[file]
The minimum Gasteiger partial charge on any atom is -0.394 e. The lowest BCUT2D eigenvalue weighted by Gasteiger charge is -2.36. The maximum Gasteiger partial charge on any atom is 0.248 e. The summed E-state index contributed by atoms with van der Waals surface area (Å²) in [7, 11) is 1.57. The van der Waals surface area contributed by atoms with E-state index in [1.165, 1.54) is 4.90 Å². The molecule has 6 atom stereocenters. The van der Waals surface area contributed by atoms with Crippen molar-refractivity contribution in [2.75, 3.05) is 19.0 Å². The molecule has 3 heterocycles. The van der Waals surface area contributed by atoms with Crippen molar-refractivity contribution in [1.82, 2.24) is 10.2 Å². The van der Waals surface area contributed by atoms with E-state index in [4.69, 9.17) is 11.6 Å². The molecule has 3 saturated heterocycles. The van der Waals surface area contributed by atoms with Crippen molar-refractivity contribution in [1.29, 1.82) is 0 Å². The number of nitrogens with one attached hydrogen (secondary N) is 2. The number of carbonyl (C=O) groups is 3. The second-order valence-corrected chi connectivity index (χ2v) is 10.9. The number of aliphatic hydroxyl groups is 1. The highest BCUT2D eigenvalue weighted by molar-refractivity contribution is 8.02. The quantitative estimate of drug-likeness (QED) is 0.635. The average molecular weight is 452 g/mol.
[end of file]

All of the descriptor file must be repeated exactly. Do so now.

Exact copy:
The minimum Gasteiger partial charge on any atom is -0.394 e. The lowest BCUT2D eigenvalue weighted by Gasteiger charge is -2.36. The maximum Gasteiger partial charge on any atom is 0.248 e. The summed E-state index contributed by atoms with van der Waals surface area (Å²) in [7, 11) is 1.57. The van der Waals surface area contributed by atoms with E-state index in [1.165, 1.54) is 4.90 Å². The molecule has 6 atom stereocenters. The van der Waals surface area contributed by atoms with Crippen molar-refractivity contribution in [2.75, 3.05) is 19.0 Å². The molecule has 3 heterocycles. The van der Waals surface area contributed by atoms with Crippen molar-refractivity contribution in [1.82, 2.24) is 10.2 Å². The van der Waals surface area contributed by atoms with E-state index in [4.69, 9.17) is 11.6 Å². The molecule has 3 saturated heterocycles. The van der Waals surface area contributed by atoms with Crippen molar-refractivity contribution in [1.29, 1.82) is 0 Å². The number of nitrogens with one attached hydrogen (secondary N) is 2. The number of carbonyl (C=O) groups is 3. The second-order valence-corrected chi connectivity index (χ2v) is 10.9. The number of aliphatic hydroxyl groups is 1. The highest BCUT2D eigenvalue weighted by molar-refractivity contribution is 8.02. The quantitative estimate of drug-likeness (QED) is 0.635. The average molecular weight is 452 g/mol.